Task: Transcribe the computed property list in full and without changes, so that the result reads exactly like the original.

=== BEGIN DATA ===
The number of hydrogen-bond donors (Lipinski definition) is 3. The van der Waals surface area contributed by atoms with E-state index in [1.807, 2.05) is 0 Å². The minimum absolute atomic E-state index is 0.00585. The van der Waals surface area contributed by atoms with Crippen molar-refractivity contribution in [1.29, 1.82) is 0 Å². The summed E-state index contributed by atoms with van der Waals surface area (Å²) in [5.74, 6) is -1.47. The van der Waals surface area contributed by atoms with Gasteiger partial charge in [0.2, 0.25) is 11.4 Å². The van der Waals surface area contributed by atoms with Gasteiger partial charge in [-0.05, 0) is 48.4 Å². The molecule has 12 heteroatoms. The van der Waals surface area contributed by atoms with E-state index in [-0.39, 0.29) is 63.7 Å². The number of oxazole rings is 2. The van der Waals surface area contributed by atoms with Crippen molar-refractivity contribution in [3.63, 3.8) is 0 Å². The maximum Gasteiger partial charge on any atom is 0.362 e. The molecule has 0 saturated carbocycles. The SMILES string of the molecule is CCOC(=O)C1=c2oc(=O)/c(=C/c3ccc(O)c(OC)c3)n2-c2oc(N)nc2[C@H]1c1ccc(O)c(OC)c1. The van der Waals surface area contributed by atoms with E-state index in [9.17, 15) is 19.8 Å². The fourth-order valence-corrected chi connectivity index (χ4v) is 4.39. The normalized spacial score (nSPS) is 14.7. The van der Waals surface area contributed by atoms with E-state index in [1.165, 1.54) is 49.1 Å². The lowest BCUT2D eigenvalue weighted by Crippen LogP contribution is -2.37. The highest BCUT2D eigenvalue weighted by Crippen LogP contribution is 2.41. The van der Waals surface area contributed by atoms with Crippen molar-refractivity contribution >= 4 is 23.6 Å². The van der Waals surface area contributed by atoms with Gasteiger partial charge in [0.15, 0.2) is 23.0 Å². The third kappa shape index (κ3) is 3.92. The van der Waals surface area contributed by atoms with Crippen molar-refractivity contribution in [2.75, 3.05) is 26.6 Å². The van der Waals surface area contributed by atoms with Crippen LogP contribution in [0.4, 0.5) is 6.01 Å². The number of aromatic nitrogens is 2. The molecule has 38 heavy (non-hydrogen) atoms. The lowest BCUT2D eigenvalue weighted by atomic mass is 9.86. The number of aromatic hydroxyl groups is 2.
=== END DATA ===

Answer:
The number of hydrogen-bond donors (Lipinski definition) is 3. The van der Waals surface area contributed by atoms with E-state index in [1.807, 2.05) is 0 Å². The minimum absolute atomic E-state index is 0.00585. The van der Waals surface area contributed by atoms with Crippen molar-refractivity contribution in [1.29, 1.82) is 0 Å². The summed E-state index contributed by atoms with van der Waals surface area (Å²) in [5.74, 6) is -1.47. The van der Waals surface area contributed by atoms with Gasteiger partial charge in [0.2, 0.25) is 11.4 Å². The van der Waals surface area contributed by atoms with Gasteiger partial charge in [-0.05, 0) is 48.4 Å². The molecule has 12 heteroatoms. The van der Waals surface area contributed by atoms with E-state index in [-0.39, 0.29) is 63.7 Å². The number of oxazole rings is 2. The van der Waals surface area contributed by atoms with Crippen molar-refractivity contribution in [3.63, 3.8) is 0 Å². The maximum Gasteiger partial charge on any atom is 0.362 e. The molecule has 0 saturated carbocycles. The SMILES string of the molecule is CCOC(=O)C1=c2oc(=O)/c(=C/c3ccc(O)c(OC)c3)n2-c2oc(N)nc2[C@H]1c1ccc(O)c(OC)c1. The van der Waals surface area contributed by atoms with E-state index in [9.17, 15) is 19.8 Å². The fourth-order valence-corrected chi connectivity index (χ4v) is 4.39. The normalized spacial score (nSPS) is 14.7. The van der Waals surface area contributed by atoms with E-state index in [1.165, 1.54) is 49.1 Å². The lowest BCUT2D eigenvalue weighted by Crippen LogP contribution is -2.37. The highest BCUT2D eigenvalue weighted by Crippen LogP contribution is 2.41. The van der Waals surface area contributed by atoms with Crippen molar-refractivity contribution >= 4 is 23.6 Å². The van der Waals surface area contributed by atoms with Gasteiger partial charge in [0.15, 0.2) is 23.0 Å². The third kappa shape index (κ3) is 3.92. The van der Waals surface area contributed by atoms with Crippen molar-refractivity contribution in [2.75, 3.05) is 26.6 Å². The van der Waals surface area contributed by atoms with Crippen LogP contribution in [0.4, 0.5) is 6.01 Å². The number of aromatic nitrogens is 2. The molecule has 38 heavy (non-hydrogen) atoms. The lowest BCUT2D eigenvalue weighted by atomic mass is 9.86. The number of aromatic hydroxyl groups is 2.